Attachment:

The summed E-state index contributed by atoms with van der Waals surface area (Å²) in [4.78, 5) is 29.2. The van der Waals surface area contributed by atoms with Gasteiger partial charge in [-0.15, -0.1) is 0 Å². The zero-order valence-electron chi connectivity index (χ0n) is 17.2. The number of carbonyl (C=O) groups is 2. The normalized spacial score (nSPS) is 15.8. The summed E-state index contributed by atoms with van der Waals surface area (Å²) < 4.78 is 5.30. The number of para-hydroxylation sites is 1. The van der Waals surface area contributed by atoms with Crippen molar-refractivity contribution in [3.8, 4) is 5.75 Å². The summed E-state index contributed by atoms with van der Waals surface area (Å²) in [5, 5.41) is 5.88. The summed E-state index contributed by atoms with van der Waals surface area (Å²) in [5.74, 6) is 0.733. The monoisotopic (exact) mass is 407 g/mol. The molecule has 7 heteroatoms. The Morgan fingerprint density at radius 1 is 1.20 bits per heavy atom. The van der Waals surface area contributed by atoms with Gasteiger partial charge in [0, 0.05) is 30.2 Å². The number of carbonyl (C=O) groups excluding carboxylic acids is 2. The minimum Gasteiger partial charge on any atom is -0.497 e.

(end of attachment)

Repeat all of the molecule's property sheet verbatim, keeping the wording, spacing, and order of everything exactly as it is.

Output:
The summed E-state index contributed by atoms with van der Waals surface area (Å²) in [4.78, 5) is 29.2. The van der Waals surface area contributed by atoms with Gasteiger partial charge in [-0.15, -0.1) is 0 Å². The zero-order valence-electron chi connectivity index (χ0n) is 17.2. The number of carbonyl (C=O) groups is 2. The normalized spacial score (nSPS) is 15.8. The summed E-state index contributed by atoms with van der Waals surface area (Å²) < 4.78 is 5.30. The number of para-hydroxylation sites is 1. The van der Waals surface area contributed by atoms with Crippen molar-refractivity contribution in [3.8, 4) is 5.75 Å². The summed E-state index contributed by atoms with van der Waals surface area (Å²) in [5, 5.41) is 5.88. The summed E-state index contributed by atoms with van der Waals surface area (Å²) in [5.74, 6) is 0.733. The monoisotopic (exact) mass is 407 g/mol. The molecule has 7 heteroatoms. The Morgan fingerprint density at radius 1 is 1.20 bits per heavy atom. The van der Waals surface area contributed by atoms with Gasteiger partial charge in [0, 0.05) is 30.2 Å². The number of carbonyl (C=O) groups excluding carboxylic acids is 2. The minimum Gasteiger partial charge on any atom is -0.497 e.